Non Farm Payrolls
April payrolls grew by 211k, 21k more than expected and partially offset by a downward revision of 6k in the two prior months. Much of the April upside was in the government as the private sector only saw a 4k person upside at 194k while March was revised down by 12k and February was revised up by 1k. Thus, taken together in the private sector, the total figures were a very slight miss relative to expectation. Within government that provided the upside, 17k were added and all in the state and local government side as the Federal Government shed 6k jobs.
The volatile household survey grew by 156k (of which 92k came from the important 25-54 yr old category) and because only 12k came into the labor force, the unemployment rate fell another tenth to 4.4% and the U6 rate was down a sharp 3 tenths to 8.6%. The 4.4% rate now matches the lowest level seen since the mid 2000’s. It got as low as 3.8% in April 2000. The U6 rate is the lowest since November 2007 and bottomed at 7.9% in that recovery. It was as low as 6.8% in October 2000. The participation rate did fall by one tenth to 62.9% and remains in a 4 month tight range and off the multi decade low seen last year.
The labor market is clearly tightening further here but it didn’t show up yet in the wage data as average hourly earnings were up by .3% m/o/m but from a one tenth downwardly revised March print to up .1%. On a y/o/y basis, wages were up 2.5%, two tenths less than expected but with a one tenth pick up in hours worked, average weekly earnings rose 2.5% too but that was the most since December. These are all still mediocre numbers but the continued fall in the unemployment rate is really laying the groundwork for a move higher in wages.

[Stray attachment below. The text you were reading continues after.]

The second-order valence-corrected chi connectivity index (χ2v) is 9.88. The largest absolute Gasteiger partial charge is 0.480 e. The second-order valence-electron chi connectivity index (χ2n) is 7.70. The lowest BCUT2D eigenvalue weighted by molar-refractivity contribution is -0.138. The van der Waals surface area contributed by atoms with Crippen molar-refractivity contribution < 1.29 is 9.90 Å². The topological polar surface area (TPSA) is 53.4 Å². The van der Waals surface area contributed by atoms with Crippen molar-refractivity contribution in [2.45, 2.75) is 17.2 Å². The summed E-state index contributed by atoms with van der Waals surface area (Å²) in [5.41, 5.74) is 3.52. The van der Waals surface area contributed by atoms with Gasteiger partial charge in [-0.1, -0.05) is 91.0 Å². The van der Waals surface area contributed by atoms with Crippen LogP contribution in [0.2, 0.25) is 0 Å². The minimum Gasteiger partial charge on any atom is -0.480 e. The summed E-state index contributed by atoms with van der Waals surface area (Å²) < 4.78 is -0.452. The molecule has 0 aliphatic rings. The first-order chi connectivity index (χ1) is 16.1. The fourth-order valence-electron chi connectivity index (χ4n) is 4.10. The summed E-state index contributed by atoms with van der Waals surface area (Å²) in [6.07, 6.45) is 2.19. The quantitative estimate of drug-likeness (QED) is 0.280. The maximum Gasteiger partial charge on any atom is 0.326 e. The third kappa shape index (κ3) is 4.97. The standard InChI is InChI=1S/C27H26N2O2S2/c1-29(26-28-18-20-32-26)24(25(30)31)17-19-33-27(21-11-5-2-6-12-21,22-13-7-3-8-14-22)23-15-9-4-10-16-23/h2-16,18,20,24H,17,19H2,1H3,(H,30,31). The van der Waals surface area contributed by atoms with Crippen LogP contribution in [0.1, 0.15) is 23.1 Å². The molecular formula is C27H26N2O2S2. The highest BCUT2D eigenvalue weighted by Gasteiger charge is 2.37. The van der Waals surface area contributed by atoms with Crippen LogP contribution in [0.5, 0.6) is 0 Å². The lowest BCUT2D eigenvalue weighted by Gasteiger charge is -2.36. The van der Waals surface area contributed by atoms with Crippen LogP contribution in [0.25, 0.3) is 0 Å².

Within the job categories, after a sharp gain in construction in January and February due to the balmy winter, job growth was just 5k in April after a 1k print in March. Manufacturing job growth slowed to 6k, the least since November. After 2 months of sharp job losses, retail added 6k people. Leisure and hospitality, followed by education/health were the two biggest contributors to growth.
Bottom line, looking solely at the private sector, the 3 month job gain was slightly less than expected but the continued fall in the U3 and U6 unemployment figures locks in a June rate hike, I believe, as the Fed is very reactive. And looking at this and the inflation stats driving policy, they are now stretching the historical rubber band in terms of what this may mean for future wage growth. Smoothing out the recent track record has 3 month headline job growth average at 174k vs the 6 month average of 176k, the 12 month average of 186k, the 2016 average of 187k and vs 226k in 2015 and 250k in 2014. This is otherwise known as late cycle behavior as the supply of workers shrink.